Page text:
Why Should I Practice Mindfulness At All?


Why should I practice mindfulness at all

For better or for worse, the word “Mindfulness” has been linked directly to a spiritual way of living. I have noticed that for many of my friends who do not practice Mindfulness or other meditation forms, the word implies a state of being that is different from how they wish to live their lives. In my opinion, mindfulness has fallen victim to the realms of cult and religion.

In a recent post, I wrote in depth about my definition of mindfulness and gave a brief, simple way to practice it. In this post, I would like to answer the question that comes up often when I’m doing a training or leading a session and that is: “So why should I practice mindfulness at all?”

Mindfulness is not a race to enlightenment. It is not about changing one’s life habits. And, it is definitely not a technique to practice when looking to avoid feeling sad, anxious, or any other feelings and emotions. It is about training our mental muscles to pause and observe.

Human interactions in life are often driven by our automatic pilot. Our habits, steered by old and mostly obsolete beliefs about life, overpower our ability to assess each moment and event for what they are, and act with clarity based on the present need. In order to have a choice in how we meet life’s moments - from the most challenging ones to the upmost joyous ones - we must practice our innate ability to notice what is happening with our own operating system.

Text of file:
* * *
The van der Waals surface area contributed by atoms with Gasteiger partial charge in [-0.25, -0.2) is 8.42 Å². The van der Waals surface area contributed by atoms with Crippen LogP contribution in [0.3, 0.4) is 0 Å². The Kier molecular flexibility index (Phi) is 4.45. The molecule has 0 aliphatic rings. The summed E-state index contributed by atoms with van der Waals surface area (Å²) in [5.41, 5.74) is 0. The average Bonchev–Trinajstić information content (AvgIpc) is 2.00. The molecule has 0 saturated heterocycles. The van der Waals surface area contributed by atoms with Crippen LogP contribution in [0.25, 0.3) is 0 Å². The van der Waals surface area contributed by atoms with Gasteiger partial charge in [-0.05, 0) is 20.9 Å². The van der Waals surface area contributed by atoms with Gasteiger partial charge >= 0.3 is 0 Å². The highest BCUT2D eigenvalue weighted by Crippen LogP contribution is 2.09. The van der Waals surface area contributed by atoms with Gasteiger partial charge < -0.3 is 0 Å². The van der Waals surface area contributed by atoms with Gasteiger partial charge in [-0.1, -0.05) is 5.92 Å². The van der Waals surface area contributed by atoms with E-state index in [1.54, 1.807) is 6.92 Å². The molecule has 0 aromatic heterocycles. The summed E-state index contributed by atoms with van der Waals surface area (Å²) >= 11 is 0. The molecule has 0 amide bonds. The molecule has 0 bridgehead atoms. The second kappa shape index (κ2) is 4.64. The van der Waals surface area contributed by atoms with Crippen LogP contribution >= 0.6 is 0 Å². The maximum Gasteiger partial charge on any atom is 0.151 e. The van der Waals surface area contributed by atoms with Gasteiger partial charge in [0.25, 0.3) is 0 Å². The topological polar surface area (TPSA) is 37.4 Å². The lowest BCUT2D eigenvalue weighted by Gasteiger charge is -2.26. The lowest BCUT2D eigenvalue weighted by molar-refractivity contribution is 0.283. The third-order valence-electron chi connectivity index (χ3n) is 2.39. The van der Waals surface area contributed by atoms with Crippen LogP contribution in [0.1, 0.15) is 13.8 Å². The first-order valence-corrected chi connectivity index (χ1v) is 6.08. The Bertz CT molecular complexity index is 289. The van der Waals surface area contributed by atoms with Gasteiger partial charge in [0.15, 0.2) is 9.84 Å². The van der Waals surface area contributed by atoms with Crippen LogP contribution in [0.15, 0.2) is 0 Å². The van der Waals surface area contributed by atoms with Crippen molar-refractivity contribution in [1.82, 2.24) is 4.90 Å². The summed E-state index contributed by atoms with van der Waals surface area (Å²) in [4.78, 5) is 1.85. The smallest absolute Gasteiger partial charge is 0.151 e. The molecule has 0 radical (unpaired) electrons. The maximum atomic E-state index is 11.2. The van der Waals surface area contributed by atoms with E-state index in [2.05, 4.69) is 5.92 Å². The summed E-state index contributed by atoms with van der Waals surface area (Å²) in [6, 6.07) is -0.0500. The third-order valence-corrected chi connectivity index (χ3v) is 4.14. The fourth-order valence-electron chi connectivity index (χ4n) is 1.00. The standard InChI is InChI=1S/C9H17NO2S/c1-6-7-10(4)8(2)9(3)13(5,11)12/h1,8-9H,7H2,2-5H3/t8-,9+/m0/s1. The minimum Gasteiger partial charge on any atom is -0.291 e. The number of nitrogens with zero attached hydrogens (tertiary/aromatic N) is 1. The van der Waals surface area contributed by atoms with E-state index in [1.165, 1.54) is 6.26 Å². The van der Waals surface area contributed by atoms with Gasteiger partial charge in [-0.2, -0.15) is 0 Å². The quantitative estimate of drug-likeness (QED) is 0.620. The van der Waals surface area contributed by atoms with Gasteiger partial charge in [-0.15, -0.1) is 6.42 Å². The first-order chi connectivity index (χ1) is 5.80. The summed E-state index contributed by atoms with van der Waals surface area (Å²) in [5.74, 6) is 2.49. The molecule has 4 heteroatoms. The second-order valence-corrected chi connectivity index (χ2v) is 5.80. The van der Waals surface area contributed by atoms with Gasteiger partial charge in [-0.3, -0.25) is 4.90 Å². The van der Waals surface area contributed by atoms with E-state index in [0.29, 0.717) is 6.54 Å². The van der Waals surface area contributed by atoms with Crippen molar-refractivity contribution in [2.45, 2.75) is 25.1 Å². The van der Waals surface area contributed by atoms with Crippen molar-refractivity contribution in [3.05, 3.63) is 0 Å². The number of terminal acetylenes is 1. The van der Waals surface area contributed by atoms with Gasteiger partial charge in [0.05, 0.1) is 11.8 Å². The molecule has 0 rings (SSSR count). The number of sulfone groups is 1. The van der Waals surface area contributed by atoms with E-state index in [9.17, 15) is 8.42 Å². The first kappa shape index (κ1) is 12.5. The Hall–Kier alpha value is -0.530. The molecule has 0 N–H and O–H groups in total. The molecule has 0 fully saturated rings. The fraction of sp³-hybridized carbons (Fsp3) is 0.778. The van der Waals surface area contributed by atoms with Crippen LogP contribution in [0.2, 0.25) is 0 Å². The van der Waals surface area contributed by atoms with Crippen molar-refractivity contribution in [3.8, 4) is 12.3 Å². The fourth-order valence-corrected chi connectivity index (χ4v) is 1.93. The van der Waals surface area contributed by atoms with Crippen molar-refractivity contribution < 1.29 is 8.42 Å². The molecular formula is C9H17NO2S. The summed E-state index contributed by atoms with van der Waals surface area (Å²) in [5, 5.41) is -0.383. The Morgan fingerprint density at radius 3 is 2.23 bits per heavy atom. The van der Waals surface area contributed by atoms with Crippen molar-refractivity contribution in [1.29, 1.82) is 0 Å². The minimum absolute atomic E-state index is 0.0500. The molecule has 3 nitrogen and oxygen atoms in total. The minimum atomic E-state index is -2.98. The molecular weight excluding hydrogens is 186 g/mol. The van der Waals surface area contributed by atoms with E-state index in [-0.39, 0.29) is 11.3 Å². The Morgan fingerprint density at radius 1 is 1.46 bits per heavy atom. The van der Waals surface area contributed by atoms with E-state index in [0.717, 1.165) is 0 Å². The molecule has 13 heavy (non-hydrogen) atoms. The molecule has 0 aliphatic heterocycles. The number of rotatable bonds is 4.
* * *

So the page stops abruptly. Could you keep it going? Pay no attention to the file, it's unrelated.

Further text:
When we take a pause, we open the possibility for something new to arise. Imagine that you are an actor in a play that is having its 100th run, and tonight, just after the 3rd act begins, you decide to stop, go offstage, pick a new outfit and come back on stage with a brand-new set of lines. Isn’t that going to change how the story ends? Pausing is taking a break from being the well-rehearsed actor and taking a seat at the balcony to look at how the play unfolds.

When we observe, we draw in our minds a greater picture, complete with details. It is like being in the passenger seat and staring at the driver. Looking inwards allows us to see that behind the anger, we are protecting something important. Or, that behind the sadness - there is a young wish that was never granted. Or, behind our sarcasm and prickliness - there is a self that just wants to connect. The possibilities are abundant and what we find is unique to each and every one of us.

In my personal opinion, I believe that we practice mindfulness so that the next time we fuel an argument to an endless cycle of who is right or before turning down an opportunity or when about to take the next bite from a bland chocolate-chip cookie - we pause, observe, and act from a place that is true to our needs in that moment in time.

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